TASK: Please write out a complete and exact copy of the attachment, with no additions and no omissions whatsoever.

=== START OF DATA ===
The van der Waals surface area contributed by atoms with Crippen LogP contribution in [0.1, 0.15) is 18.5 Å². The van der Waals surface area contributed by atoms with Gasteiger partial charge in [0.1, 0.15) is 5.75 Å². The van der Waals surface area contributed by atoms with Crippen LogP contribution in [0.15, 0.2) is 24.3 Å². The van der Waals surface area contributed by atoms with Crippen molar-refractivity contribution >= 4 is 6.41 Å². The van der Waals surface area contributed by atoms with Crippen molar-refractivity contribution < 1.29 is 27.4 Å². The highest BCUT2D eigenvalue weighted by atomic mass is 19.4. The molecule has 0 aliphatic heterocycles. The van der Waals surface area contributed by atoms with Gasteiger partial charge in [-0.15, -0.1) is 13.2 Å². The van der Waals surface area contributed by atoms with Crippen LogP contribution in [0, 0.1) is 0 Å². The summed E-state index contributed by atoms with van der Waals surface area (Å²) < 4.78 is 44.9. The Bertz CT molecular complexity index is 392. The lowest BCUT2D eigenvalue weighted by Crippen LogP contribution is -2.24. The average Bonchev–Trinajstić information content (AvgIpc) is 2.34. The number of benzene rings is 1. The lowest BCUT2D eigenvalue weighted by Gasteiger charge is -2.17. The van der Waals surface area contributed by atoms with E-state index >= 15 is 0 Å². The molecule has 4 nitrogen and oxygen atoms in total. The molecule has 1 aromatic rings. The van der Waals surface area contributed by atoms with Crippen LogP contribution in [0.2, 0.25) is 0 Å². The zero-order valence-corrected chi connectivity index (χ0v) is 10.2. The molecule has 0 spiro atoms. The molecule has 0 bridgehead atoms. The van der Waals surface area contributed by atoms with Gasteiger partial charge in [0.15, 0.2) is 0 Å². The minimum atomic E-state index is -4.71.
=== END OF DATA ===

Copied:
The van der Waals surface area contributed by atoms with Crippen LogP contribution in [0.1, 0.15) is 18.5 Å². The van der Waals surface area contributed by atoms with Gasteiger partial charge in [0.1, 0.15) is 5.75 Å². The van der Waals surface area contributed by atoms with Crippen LogP contribution in [0.15, 0.2) is 24.3 Å². The van der Waals surface area contributed by atoms with Crippen molar-refractivity contribution >= 4 is 6.41 Å². The van der Waals surface area contributed by atoms with Crippen molar-refractivity contribution < 1.29 is 27.4 Å². The highest BCUT2D eigenvalue weighted by atomic mass is 19.4. The molecule has 0 aliphatic heterocycles. The van der Waals surface area contributed by atoms with Gasteiger partial charge in [-0.15, -0.1) is 13.2 Å². The van der Waals surface area contributed by atoms with Crippen LogP contribution in [0, 0.1) is 0 Å². The summed E-state index contributed by atoms with van der Waals surface area (Å²) < 4.78 is 44.9. The Bertz CT molecular complexity index is 392. The lowest BCUT2D eigenvalue weighted by Crippen LogP contribution is -2.24. The average Bonchev–Trinajstić information content (AvgIpc) is 2.34. The number of benzene rings is 1. The lowest BCUT2D eigenvalue weighted by Gasteiger charge is -2.17. The van der Waals surface area contributed by atoms with E-state index >= 15 is 0 Å². The molecule has 4 nitrogen and oxygen atoms in total. The molecule has 1 aromatic rings. The van der Waals surface area contributed by atoms with Crippen LogP contribution in [0.2, 0.25) is 0 Å². The zero-order valence-corrected chi connectivity index (χ0v) is 10.2. The molecule has 0 spiro atoms. The molecule has 0 bridgehead atoms. The van der Waals surface area contributed by atoms with Gasteiger partial charge in [0.15, 0.2) is 0 Å². The minimum atomic E-state index is -4.71.